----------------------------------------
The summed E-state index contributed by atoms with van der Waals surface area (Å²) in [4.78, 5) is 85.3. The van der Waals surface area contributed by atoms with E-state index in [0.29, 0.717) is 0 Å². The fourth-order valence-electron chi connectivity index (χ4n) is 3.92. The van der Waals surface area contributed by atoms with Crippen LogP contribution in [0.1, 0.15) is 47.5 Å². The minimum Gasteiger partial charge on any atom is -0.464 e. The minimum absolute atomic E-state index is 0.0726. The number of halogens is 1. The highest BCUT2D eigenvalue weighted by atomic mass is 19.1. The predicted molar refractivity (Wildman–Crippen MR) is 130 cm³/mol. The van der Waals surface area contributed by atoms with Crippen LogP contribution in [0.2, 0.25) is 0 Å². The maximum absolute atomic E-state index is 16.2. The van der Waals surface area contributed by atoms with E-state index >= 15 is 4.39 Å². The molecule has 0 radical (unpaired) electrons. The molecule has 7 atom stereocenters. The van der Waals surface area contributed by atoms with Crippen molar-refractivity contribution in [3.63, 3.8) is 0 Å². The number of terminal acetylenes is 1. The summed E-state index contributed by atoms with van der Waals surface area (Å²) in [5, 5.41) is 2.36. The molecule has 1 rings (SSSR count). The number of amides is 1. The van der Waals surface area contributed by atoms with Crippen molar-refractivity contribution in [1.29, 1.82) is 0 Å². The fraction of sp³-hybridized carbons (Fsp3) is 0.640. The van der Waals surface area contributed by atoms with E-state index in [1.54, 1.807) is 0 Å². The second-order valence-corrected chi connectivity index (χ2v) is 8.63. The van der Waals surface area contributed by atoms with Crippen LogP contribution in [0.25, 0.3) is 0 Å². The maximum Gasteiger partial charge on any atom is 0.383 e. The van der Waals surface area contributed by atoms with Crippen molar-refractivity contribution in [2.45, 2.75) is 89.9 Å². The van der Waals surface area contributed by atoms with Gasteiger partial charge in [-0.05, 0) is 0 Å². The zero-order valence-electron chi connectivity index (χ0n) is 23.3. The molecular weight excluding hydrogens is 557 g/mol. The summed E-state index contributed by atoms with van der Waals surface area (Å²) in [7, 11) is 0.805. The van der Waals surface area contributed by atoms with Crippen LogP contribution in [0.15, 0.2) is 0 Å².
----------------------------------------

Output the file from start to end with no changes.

The summed E-state index contributed by atoms with van der Waals surface area (Å²) in [4.78, 5) is 85.3. The van der Waals surface area contributed by atoms with E-state index in [0.29, 0.717) is 0 Å². The fourth-order valence-electron chi connectivity index (χ4n) is 3.92. The van der Waals surface area contributed by atoms with Crippen LogP contribution in [0.1, 0.15) is 47.5 Å². The minimum Gasteiger partial charge on any atom is -0.464 e. The minimum absolute atomic E-state index is 0.0726. The number of halogens is 1. The highest BCUT2D eigenvalue weighted by atomic mass is 19.1. The predicted molar refractivity (Wildman–Crippen MR) is 130 cm³/mol. The van der Waals surface area contributed by atoms with Crippen LogP contribution in [0.2, 0.25) is 0 Å². The maximum absolute atomic E-state index is 16.2. The van der Waals surface area contributed by atoms with E-state index >= 15 is 4.39 Å². The molecule has 0 radical (unpaired) electrons. The molecule has 7 atom stereocenters. The van der Waals surface area contributed by atoms with Crippen molar-refractivity contribution in [3.63, 3.8) is 0 Å². The number of terminal acetylenes is 1. The summed E-state index contributed by atoms with van der Waals surface area (Å²) in [5, 5.41) is 2.36. The molecule has 1 rings (SSSR count). The number of amides is 1. The van der Waals surface area contributed by atoms with Crippen molar-refractivity contribution in [1.29, 1.82) is 0 Å². The fraction of sp³-hybridized carbons (Fsp3) is 0.640. The van der Waals surface area contributed by atoms with E-state index in [1.54, 1.807) is 0 Å². The second-order valence-corrected chi connectivity index (χ2v) is 8.63. The van der Waals surface area contributed by atoms with Crippen LogP contribution in [0.25, 0.3) is 0 Å². The maximum Gasteiger partial charge on any atom is 0.383 e. The van der Waals surface area contributed by atoms with Crippen molar-refractivity contribution in [2.45, 2.75) is 89.9 Å². The van der Waals surface area contributed by atoms with Gasteiger partial charge in [-0.05, 0) is 0 Å². The zero-order valence-electron chi connectivity index (χ0n) is 23.3. The molecular weight excluding hydrogens is 557 g/mol. The summed E-state index contributed by atoms with van der Waals surface area (Å²) in [7, 11) is 0.805. The van der Waals surface area contributed by atoms with Crippen LogP contribution in [0.15, 0.2) is 0 Å².